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A $1 Billion U.S. Advanced Manufacturing Fund To Be Created By Apple

A $1 Billion U.S. Advanced Manufacturing Fund To Be Created By Apple
In what is being described the iPhone maker's latest effort to show how it is creating U.S. jobs, Apple Inc announced plans to create a $1 billion fund to invest in U.S. companies that perform advanced manufacturing, its Chief Executive Officer Tim Cook said.
Cook said during a television interview that later in the m month of May, the fund's first investment would be announced by the Cupertino, California IT company.
Programs that could include teaching people how to write computer code to create apps is being planned to be funded by apple and the company will release more details about the effort this summer Cook also said.
In the recent past, Apple has taken up quite a few of such initiatives in order to highlight how the world's largest company by market valuation contributes to job creation in the United States and the latest announcement is one more in that series of disclosures of its job creation programs.
Apple spent $50 billion in 2016 with its U.S. suppliers, which include firms like 3M Co and Corning Inc, the first time Apple has disclosed the metric, Cook said in February during the company's annual shareholder meeting.
The company has created 2 million jobs in the United States, 80,000 of which are directly at Apple and the rest coming from suppliers and software developers for the company's app ecosystem, Cook said, while reiterating during the TV interview that the company had spent a sizable amount of money for its U.S. suppliers.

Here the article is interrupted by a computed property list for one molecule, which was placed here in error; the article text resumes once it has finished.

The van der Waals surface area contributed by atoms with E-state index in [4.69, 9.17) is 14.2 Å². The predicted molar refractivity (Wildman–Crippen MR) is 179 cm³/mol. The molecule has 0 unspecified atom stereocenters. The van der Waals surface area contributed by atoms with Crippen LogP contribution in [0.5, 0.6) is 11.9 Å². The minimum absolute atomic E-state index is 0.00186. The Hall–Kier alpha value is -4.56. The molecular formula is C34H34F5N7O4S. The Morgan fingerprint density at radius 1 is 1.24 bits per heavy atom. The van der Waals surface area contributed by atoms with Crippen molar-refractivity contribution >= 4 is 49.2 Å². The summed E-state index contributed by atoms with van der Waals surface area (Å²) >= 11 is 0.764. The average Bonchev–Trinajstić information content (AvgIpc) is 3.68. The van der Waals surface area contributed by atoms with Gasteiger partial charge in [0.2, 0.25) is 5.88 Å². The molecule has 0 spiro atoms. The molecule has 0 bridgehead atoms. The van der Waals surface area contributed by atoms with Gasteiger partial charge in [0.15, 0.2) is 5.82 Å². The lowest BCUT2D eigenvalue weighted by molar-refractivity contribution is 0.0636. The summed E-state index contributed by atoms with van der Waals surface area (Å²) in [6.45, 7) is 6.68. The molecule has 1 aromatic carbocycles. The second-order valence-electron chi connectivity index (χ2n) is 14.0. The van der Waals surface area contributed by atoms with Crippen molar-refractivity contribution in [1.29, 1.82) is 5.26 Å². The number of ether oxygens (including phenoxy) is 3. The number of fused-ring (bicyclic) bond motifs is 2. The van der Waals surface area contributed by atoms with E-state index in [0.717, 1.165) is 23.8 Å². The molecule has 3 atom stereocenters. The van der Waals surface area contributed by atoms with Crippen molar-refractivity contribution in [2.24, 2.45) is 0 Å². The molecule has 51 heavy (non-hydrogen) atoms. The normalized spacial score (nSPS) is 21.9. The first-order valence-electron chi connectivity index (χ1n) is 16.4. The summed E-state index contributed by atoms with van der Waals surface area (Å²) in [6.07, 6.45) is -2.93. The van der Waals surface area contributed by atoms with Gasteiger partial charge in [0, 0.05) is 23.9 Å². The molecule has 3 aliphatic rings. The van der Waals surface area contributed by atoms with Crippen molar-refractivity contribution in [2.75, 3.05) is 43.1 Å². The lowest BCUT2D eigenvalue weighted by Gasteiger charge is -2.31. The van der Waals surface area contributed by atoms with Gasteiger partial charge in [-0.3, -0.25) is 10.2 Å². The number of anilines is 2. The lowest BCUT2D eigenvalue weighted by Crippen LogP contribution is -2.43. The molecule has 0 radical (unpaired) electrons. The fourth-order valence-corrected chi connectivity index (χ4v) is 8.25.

In recent weeks, the U.S. government and the lawmakers have been trying to bring back accumulated profits from overseas at potentially lower tax rates allegedly stacked up in banks outside of the U.S. through a major tax proposal by Trump that would be applicable for let Apple, along with other large U.S. companies and the recent efforts of Apple to highlighting its U.S. presence coincides with those efforts of the lawmakers.
Apple would have to borrow the cash for its U.S. manufacturing investment fund and said he was hopeful Trump administration would address the repatriation issue, said Cook, who met with lawmakers in Washington earlier this year to discuss tax policy and technology issues.
However, on the issue of stacked up capital away in foreign banks, no commitment was available from Cook who stopped short of saying Apple would bring some of its cash back into the United States if Trump's tax proposal was enacted.
"To invest in the United States, we have to borrow. This doesn't make sense on a broad basis. So I think the administration, you saw they're really getting this and want to bring this (cash) back. And I hope that comes to pass," Cook said in response to a question about tax reform.

Christopher J. Mitchell

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